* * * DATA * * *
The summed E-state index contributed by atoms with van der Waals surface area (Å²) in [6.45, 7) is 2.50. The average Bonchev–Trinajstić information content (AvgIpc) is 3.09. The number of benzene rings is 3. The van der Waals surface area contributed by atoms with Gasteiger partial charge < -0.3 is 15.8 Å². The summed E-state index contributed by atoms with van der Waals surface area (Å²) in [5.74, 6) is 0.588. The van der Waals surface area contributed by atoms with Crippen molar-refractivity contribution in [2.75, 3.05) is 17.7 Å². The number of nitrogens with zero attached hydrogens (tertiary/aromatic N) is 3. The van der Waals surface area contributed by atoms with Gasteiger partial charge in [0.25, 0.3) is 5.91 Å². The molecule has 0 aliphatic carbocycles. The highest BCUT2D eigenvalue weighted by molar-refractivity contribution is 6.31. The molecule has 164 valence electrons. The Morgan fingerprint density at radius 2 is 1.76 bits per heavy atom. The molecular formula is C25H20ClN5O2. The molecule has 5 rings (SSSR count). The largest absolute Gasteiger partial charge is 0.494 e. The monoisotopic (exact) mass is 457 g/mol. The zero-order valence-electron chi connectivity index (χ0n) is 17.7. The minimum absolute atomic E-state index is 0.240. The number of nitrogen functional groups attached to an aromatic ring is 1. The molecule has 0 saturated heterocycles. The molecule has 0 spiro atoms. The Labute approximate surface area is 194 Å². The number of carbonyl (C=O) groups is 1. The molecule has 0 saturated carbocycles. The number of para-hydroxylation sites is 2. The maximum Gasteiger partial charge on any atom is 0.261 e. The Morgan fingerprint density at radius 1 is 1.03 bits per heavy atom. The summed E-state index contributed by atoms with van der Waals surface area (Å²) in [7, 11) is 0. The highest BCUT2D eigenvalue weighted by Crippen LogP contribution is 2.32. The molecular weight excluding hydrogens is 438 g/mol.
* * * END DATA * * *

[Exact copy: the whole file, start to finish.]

The summed E-state index contributed by atoms with van der Waals surface area (Å²) in [6.45, 7) is 2.50. The average Bonchev–Trinajstić information content (AvgIpc) is 3.09. The number of benzene rings is 3. The van der Waals surface area contributed by atoms with Gasteiger partial charge < -0.3 is 15.8 Å². The summed E-state index contributed by atoms with van der Waals surface area (Å²) in [5.74, 6) is 0.588. The van der Waals surface area contributed by atoms with Crippen molar-refractivity contribution in [2.75, 3.05) is 17.7 Å². The number of nitrogens with zero attached hydrogens (tertiary/aromatic N) is 3. The van der Waals surface area contributed by atoms with Gasteiger partial charge in [0.25, 0.3) is 5.91 Å². The molecule has 0 aliphatic carbocycles. The highest BCUT2D eigenvalue weighted by molar-refractivity contribution is 6.31. The molecule has 164 valence electrons. The Morgan fingerprint density at radius 2 is 1.76 bits per heavy atom. The molecular formula is C25H20ClN5O2. The molecule has 5 rings (SSSR count). The largest absolute Gasteiger partial charge is 0.494 e. The monoisotopic (exact) mass is 457 g/mol. The zero-order valence-electron chi connectivity index (χ0n) is 17.7. The minimum absolute atomic E-state index is 0.240. The number of nitrogen functional groups attached to an aromatic ring is 1. The molecule has 0 saturated heterocycles. The molecule has 0 spiro atoms. The Labute approximate surface area is 194 Å². The number of carbonyl (C=O) groups is 1. The molecule has 0 saturated carbocycles. The number of para-hydroxylation sites is 2. The maximum Gasteiger partial charge on any atom is 0.261 e. The Morgan fingerprint density at radius 1 is 1.03 bits per heavy atom. The summed E-state index contributed by atoms with van der Waals surface area (Å²) in [7, 11) is 0. The highest BCUT2D eigenvalue weighted by Crippen LogP contribution is 2.32. The molecular weight excluding hydrogens is 438 g/mol.